Palestinian-American and Jewish-American poets come to Mills

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October 17, 2014

Jewish-American poet Marilyn Hacker joins Palestinian-American poet Deema Shehabi for an evening reading of their work. (Courtesy of Alison Harris)

Jewish-American poet Marilyn Hacker joins Palestinian-American poet Deema Shehabi for an evening reading of their work. (Courtesy of Alison Harris)

Palestinian-American poet, Deema Shehabi, and Jewish-American poet, Marilyn Hacker, came to the stage at Mills College’s Lisser Hall on Oct. 6. The two poets had formed a bond over their work, “Diaspo/Renga.”

The book is a collection of poems that the two women wrote back and forth to each other — each poem a response to the previously written excerpt. They did all of this by email, across an ocean, from Hacker’s home in Paris, France, to Shehabi’s in Walnut Creek, California. The two didn’t meet in person until after their book was published.

As with their work, the artists’ words often overlapped. One would begin a sentence, the other would finish it. Shehabi said that she hoped people would take from the event that, “collaboration produces a flowering.”

“It creates a multiplicity of voices,” Hacker said.

Palestinian-American poet Deema Shehabi will be coming to Mills for a reading and Q&A of her collaborative work with Jewish-American poet Marilyn Hacker. (Courtesy of Deema Shehabi)

Palestinian-American poet Deema Shehabi will be coming to Mills for a reading and Q&A of her collaborative work with Jewish-American poet Marilyn Hacker. (Courtesy of Deema Shehabi)

They spoke briefly about the difficulties of being a writer and Hacker said that the hardest thing is constantly starting over on new projects.

Elmaz Abinader, professor of literature and creative writing at Mills College, said that Shehabi’s poetry was too beautiful to bear. 

Professor Emerita of English Chana Bloch introduced Hacker.

Hacker’s poems, despite her use of form, are not “botoxed,” said Bloch, explaining that Hacker’s poetry, unlike so many modern poets’ work, does not suffer from her use of older forms such as the sonnet, but rather, benefits from it.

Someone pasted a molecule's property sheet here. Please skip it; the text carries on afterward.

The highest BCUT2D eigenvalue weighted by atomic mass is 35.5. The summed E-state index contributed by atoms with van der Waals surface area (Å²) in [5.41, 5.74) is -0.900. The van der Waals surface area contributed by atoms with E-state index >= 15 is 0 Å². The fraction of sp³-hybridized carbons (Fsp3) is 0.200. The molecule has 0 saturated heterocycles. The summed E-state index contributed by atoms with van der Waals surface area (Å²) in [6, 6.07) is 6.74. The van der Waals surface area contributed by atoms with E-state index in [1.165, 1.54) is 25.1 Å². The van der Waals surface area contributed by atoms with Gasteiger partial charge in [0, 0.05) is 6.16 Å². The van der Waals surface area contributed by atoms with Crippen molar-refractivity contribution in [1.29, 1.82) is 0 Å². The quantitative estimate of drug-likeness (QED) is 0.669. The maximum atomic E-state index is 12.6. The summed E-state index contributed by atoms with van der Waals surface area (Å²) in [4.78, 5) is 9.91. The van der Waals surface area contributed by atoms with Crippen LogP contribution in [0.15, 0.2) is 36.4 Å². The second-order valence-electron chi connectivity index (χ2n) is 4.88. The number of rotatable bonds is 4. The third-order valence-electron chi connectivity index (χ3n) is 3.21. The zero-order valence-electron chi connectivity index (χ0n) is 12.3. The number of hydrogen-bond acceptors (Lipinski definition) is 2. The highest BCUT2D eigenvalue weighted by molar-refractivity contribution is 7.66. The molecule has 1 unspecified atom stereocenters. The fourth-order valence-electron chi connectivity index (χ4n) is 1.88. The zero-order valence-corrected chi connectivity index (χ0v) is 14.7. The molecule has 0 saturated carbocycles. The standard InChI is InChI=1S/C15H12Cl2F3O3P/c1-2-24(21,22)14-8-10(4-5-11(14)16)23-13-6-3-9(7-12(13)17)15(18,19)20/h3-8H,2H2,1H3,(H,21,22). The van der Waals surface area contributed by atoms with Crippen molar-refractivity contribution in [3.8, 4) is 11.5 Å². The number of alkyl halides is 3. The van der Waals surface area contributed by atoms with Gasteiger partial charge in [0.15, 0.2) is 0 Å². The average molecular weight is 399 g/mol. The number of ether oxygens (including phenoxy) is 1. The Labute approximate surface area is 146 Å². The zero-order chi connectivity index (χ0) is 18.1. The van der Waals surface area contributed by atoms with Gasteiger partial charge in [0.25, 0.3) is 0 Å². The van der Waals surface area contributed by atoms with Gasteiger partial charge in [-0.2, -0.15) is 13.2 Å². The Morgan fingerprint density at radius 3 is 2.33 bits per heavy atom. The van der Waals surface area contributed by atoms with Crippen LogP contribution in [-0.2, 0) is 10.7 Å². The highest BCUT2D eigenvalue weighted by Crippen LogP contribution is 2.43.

Hacker wrote the first renga, which means “linked-verse” — the style the poem is written in was inspired by a YouTube video she watched of a little girl talking about the loss of her home, and she sent it to Shehabi. The two writers had the people affected by the 2009 and 2012 sieges of Gaza in mind as they wrote of death, loss, love and daily life. The book was finished before the most recent siege, which began this year.

Shehabi said that working on this project with a fellow female poet created a safe space.

Patricia Powell, co-chair of the English department and the event organizer, said she was relieved that there was such a good turnout.

English major Gina DePaul enjoyed the event and found Hacker to be a compelling speaker.

“I was partial to Marilyn’s voice, her tone, everything,” Paul said. “The way she spoke. It was very comforting to me for some reason.”

One member of the audience asked if the book was finished, and how the two of them had known when it was finished.

“There is a book, but it’s not necessarily a closed book,” Hacker said. Shehabi added that there’s always more to write.

Read more about Hacker’s and Shehabi’s process and work in this Oct. 5th article.


Palestinian-American and Jewish-American poets come to Mills was published on October 17, 2014 in Arts & Entertainment, Featured - Features, Features

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